A leaf blade anatomical survey of muhlenbergia (POACEAE: Muhlenbergiinae)

P. M. Peterson, Y. Herrera-Arrieta

Research output: Contribution to journalArticle

14 Citations (Scopus)

Abstract

Muhlenbergia includes 151 species of mostly New World origin; 133 species are indigenous to North America [although many of these range to Central America (33) and South America (14)]; 38 species occur in Central America (a single species is endemic); 25 species occur in South America (10 are endemic); and only six endemic species are known to occur in southern Asia. No modern subgeneric classification within the genus exists and species relationships are not clear. An anatomical survey of the leaf blade as viewed in transverse section has provided a unique set of 16 characters to test previous hypothesized relationships. A dadistic analysis utilizing these 16 characters was performed on all but three species of Muhlenbergia. Based on this analysis Muhlenbergia appears to be divisible into three major anatomical groups corresponding to two subgenera (M. subg. Muhlenbergia, and Trichochloa) and two sections (M sect. Epicampes and Podosemum) in M. subg. Trichochloa. Even though the presence of sclerosed phloem is an important apomorphy in the evolution of species in Muhlenbergia subg. Trichochloa, it appears to have evolved twice since it occurs in four other species. Our study suggests that in Muhlenbergia subg Muhlenbergia the C4photosynthesis, PCK subtype was a single evolutionary event since these species occur as a clade or an uninterrupted grade in our phylogenetic analysis.
Original languageAmerican English
Pages (from-to)469-506
Number of pages418
JournalSIDA, Contributions to Botany
StatePublished - 23 Aug 2001
Externally publishedYes

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Muhlenbergia
Central America
South America
leaf blade
Phloem
North America
endemic species
Surveys and Questionnaires
phloem

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abstract = "Muhlenbergia includes 151 species of mostly New World origin; 133 species are indigenous to North America [although many of these range to Central America (33) and South America (14)]; 38 species occur in Central America (a single species is endemic); 25 species occur in South America (10 are endemic); and only six endemic species are known to occur in southern Asia. No modern subgeneric classification within the genus exists and species relationships are not clear. An anatomical survey of the leaf blade as viewed in transverse section has provided a unique set of 16 characters to test previous hypothesized relationships. A dadistic analysis utilizing these 16 characters was performed on all but three species of Muhlenbergia. Based on this analysis Muhlenbergia appears to be divisible into three major anatomical groups corresponding to two subgenera (M. subg. Muhlenbergia, and Trichochloa) and two sections (M sect. Epicampes and Podosemum) in M. subg. Trichochloa. Even though the presence of sclerosed phloem is an important apomorphy in the evolution of species in Muhlenbergia subg. Trichochloa, it appears to have evolved twice since it occurs in four other species. Our study suggests that in Muhlenbergia subg Muhlenbergia the C4photosynthesis, PCK subtype was a single evolutionary event since these species occur as a clade or an uninterrupted grade in our phylogenetic analysis.",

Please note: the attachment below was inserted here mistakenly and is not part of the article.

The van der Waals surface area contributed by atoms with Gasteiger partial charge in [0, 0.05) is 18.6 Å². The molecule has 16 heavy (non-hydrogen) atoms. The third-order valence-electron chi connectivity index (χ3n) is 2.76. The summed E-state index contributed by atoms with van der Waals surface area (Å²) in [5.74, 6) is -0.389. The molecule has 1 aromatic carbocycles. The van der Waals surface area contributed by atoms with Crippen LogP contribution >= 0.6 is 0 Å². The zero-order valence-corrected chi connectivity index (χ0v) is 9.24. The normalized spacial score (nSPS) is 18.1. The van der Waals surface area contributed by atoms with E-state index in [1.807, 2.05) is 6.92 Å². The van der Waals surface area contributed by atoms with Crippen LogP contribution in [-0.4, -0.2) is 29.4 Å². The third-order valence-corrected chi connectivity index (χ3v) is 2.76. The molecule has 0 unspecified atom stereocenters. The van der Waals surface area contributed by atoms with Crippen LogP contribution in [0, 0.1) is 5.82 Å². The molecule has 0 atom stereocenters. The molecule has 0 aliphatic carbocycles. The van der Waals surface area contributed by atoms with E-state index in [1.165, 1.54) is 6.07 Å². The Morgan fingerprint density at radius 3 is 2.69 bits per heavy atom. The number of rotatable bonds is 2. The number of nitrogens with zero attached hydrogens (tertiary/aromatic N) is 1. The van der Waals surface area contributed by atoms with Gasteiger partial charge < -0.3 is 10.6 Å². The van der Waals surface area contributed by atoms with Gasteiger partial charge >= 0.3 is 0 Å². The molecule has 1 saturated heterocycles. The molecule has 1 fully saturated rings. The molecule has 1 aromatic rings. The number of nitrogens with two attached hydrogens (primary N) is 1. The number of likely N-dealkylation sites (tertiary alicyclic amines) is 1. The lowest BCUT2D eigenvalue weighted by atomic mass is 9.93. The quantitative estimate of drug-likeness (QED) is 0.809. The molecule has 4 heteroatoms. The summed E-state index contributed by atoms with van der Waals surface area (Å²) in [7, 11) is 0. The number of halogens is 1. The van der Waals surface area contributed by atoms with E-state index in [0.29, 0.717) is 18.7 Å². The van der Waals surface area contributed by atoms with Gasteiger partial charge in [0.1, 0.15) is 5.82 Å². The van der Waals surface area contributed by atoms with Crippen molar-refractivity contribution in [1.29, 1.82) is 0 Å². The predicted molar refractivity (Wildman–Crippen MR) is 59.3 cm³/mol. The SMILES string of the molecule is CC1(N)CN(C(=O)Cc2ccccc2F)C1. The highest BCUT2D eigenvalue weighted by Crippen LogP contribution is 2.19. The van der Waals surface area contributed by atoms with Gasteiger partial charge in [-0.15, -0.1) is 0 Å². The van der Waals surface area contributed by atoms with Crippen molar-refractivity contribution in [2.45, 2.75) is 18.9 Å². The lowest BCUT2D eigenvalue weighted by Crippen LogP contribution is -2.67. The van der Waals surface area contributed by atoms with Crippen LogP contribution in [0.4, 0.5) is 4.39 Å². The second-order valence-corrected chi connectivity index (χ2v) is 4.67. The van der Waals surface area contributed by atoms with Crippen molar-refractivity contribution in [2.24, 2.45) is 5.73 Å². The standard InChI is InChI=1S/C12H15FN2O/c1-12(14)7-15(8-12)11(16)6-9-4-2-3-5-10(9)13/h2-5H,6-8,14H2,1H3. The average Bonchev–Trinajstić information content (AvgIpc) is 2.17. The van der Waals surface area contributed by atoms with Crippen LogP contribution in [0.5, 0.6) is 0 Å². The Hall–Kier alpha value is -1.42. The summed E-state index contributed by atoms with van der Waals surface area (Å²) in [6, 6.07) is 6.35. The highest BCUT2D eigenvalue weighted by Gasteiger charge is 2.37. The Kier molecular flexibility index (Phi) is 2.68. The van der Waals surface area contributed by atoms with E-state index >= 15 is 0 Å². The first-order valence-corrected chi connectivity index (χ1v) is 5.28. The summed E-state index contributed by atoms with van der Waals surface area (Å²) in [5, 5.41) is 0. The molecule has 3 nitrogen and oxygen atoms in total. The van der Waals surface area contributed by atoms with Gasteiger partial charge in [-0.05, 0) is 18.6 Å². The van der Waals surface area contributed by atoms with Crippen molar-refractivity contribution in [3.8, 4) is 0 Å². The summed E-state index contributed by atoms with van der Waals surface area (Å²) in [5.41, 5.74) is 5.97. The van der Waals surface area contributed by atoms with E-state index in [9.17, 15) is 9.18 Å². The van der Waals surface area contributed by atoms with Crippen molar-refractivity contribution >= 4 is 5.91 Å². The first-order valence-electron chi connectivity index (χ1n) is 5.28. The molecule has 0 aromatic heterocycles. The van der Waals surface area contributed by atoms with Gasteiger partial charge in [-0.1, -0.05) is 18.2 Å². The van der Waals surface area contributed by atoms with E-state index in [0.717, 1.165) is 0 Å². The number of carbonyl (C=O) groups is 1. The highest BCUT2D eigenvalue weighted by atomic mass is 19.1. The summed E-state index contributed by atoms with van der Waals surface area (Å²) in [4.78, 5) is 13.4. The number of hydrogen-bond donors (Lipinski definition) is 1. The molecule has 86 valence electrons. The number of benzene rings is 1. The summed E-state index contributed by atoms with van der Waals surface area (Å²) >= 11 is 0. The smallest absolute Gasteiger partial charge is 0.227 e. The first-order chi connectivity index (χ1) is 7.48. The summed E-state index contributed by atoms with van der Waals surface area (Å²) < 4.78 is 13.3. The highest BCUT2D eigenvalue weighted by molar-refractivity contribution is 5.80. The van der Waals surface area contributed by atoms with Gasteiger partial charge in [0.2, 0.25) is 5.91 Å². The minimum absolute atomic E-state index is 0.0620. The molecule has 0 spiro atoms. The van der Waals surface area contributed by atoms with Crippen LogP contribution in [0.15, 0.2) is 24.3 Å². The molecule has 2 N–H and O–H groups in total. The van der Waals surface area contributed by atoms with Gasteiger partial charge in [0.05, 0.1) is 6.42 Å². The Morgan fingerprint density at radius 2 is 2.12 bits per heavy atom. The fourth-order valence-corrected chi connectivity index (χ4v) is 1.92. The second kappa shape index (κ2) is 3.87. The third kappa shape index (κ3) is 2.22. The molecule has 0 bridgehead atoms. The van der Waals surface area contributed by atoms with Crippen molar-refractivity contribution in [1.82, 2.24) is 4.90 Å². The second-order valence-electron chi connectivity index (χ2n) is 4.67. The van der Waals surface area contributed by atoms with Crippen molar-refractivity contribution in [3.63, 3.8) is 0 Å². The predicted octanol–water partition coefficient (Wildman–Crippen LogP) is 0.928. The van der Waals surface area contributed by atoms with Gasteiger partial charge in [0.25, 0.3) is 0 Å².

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A leaf blade anatomical survey of muhlenbergia (POACEAE: Muhlenbergiinae). / Peterson, P. M.; Herrera-Arrieta, Y.

In: SIDA, Contributions to Botany, 23.08.2001, p. 469-506.

Research output: Contribution to journalArticle

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